Figure 2.
 
Molecular expression of xCT, light chain of system Xc in canine LECs and canine and human RPE cells. (A) RT-PCR products in canine LECs, mouse brain, mouse spinal cord, human retina, ARPE-19 cells (human RPE cells), and canine RPE cells using specific primers for xCT. Expected size of product was 182 bp. (B) Western blot analysis of xCT obtained from the membrane fraction of mouse brain, canine LECs and RPE cells, and ARPE-19 cells probed with antibody specific for xCT (55 kDa).
Figure 2.
 
Molecular expression of xCT, light chain of system Xc in canine LECs and canine and human RPE cells. (A) RT-PCR products in canine LECs, mouse brain, mouse spinal cord, human retina, ARPE-19 cells (human RPE cells), and canine RPE cells using specific primers for xCT. Expected size of product was 182 bp. (B) Western blot analysis of xCT obtained from the membrane fraction of mouse brain, canine LECs and RPE cells, and ARPE-19 cells probed with antibody specific for xCT (55 kDa).
Figure 3.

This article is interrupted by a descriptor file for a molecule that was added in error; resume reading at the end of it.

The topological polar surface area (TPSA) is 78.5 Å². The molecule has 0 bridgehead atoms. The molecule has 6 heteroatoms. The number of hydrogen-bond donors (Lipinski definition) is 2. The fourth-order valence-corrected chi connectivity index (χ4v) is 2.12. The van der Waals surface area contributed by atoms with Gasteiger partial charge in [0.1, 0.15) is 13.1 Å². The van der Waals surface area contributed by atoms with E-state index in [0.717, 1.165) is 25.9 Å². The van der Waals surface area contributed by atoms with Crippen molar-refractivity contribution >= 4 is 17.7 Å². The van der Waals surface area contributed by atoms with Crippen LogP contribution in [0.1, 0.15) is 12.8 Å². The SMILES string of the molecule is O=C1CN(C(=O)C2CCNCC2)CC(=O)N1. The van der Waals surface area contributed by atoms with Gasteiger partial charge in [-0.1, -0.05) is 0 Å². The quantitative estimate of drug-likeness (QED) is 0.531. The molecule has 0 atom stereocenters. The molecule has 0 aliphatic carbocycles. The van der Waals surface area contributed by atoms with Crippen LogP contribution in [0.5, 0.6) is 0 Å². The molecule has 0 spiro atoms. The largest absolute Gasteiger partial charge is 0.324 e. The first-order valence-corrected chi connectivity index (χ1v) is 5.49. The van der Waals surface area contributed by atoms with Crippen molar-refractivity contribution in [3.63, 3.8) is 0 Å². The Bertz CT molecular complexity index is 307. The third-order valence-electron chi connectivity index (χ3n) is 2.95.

The glutamate/cystine antiporter Xc is localized to LECs, lens fiber cell membranes, and RPE cells. xCT antibodies and fluorescent secondary antibodies were used to visualize the xCT subunit of the antiporter (red). DAPI staining shows nuclei of epithelial cells and young fiber cells (blue). Vibratome sections were cut in parallel to the visual axis (longitudinal sections) and are from 6-month-old dogs (A, B, D, FG) and an 8-year-old dog (C, E). Fiber cells (H, I) were isolated from fixed lenses. Some images (HN) contain differential interference contrast (DIC) overlay information to provide additional structural information. Sections (JN) were cut perpendicularly to the visual axis at the equator (transverse equatorial sections) and are all from a 6-month-old dog. The retina/RPE sections (OR) are from a 5-year-old dog and was simultaneously labeled for xCT (red), as described, and with RPE65 antibodies followed by AlexaFluor 488 antibodies (green). (A) Representative longitudinal lens section showing the different regions of the lens and the pronounced cortical band of xCT-specific signal. (B) Section from the quiescent epithelial zone and anterior cortex of a 6-month-old dog. (C) Section from similar anterior region as in (B) but from an 8-year-old dog. (D) Section from the epithelial differentiation/division and cortical regions of a 6-month-old dog. (E) Section from similar region as in (D) but from an 8-year-old dog. (F) Serial section from 8-year-old dog similar to the one shown in (E) but incubated with normal rabbit IgG in place of xCT antibodies. (G) Nucleated fiber cells underlying the epithelium in the bow region of a 6-month-old lens. (H) Two nonlabeled cortical fiber cells teased apart; DIC image to show detail of the interlocking lateral interdigitations (arrows) between cells. (I) Cluster of fiber cells similar to those in (H) but labeled for xCT (arrows). (J) Transverse equatorial control section incubated with normal rabbit IgG in place of xCT antibodies. (K) Serial section similar to (J) but labeled for xCT. (L) Higher magnification of an area similar to that outlined (1) in (K), showing epithelial and adjacent cortical fiber cells. (M) Higher magnification of an area similar to that outlined (2) in (K), further toward the center of the cortex. (N) Higher magnification of an area similar to that outlined (3) in (K), corresponding to deeper cortical cells. (O) Retina/RPE tissue section labeled for the RPE-specific marker RPE65 (green). (P) Same section as that (O) showing xCT signal (red). (Q) Overlay of red and green channels showing colocalization (yellow) of RPE65 and xCT in RPE cells. (R) Control retina/RPE tissue section overlay similar to (Q) but incubated with normal mouse IgG and normal rabbit IgG in place of RPE65 and xCT antibodies, respectively. e, epithelial cell; cf., cortical fiber cell; n, cell nucleus; RPE, retinal pigment epithelium.